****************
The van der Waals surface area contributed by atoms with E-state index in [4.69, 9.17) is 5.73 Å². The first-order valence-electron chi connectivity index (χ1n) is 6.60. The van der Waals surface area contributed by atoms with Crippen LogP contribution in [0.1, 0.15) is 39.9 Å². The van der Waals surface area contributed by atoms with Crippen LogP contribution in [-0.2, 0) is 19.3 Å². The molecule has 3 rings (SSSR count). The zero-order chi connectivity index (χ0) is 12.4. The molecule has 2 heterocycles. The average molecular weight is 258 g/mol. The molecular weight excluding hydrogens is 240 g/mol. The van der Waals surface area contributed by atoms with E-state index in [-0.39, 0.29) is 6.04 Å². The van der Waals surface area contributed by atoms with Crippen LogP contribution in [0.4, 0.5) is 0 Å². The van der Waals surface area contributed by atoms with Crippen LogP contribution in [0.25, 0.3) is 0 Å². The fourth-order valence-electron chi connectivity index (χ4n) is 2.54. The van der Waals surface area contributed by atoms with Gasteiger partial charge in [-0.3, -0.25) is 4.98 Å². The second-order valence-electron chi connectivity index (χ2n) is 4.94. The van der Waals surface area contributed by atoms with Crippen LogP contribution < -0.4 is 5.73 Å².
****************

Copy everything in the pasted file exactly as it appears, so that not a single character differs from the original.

The van der Waals surface area contributed by atoms with E-state index in [4.69, 9.17) is 5.73 Å². The first-order valence-electron chi connectivity index (χ1n) is 6.60. The van der Waals surface area contributed by atoms with Crippen LogP contribution in [0.1, 0.15) is 39.9 Å². The van der Waals surface area contributed by atoms with Crippen LogP contribution in [-0.2, 0) is 19.3 Å². The molecule has 3 rings (SSSR count). The zero-order chi connectivity index (χ0) is 12.4. The molecule has 2 heterocycles. The average molecular weight is 258 g/mol. The molecular weight excluding hydrogens is 240 g/mol. The van der Waals surface area contributed by atoms with E-state index in [-0.39, 0.29) is 6.04 Å². The van der Waals surface area contributed by atoms with Crippen LogP contribution in [0.4, 0.5) is 0 Å². The van der Waals surface area contributed by atoms with Crippen LogP contribution in [0.25, 0.3) is 0 Å². The fourth-order valence-electron chi connectivity index (χ4n) is 2.54. The van der Waals surface area contributed by atoms with Gasteiger partial charge in [-0.3, -0.25) is 4.98 Å². The second-order valence-electron chi connectivity index (χ2n) is 4.94. The van der Waals surface area contributed by atoms with Crippen LogP contribution < -0.4 is 5.73 Å².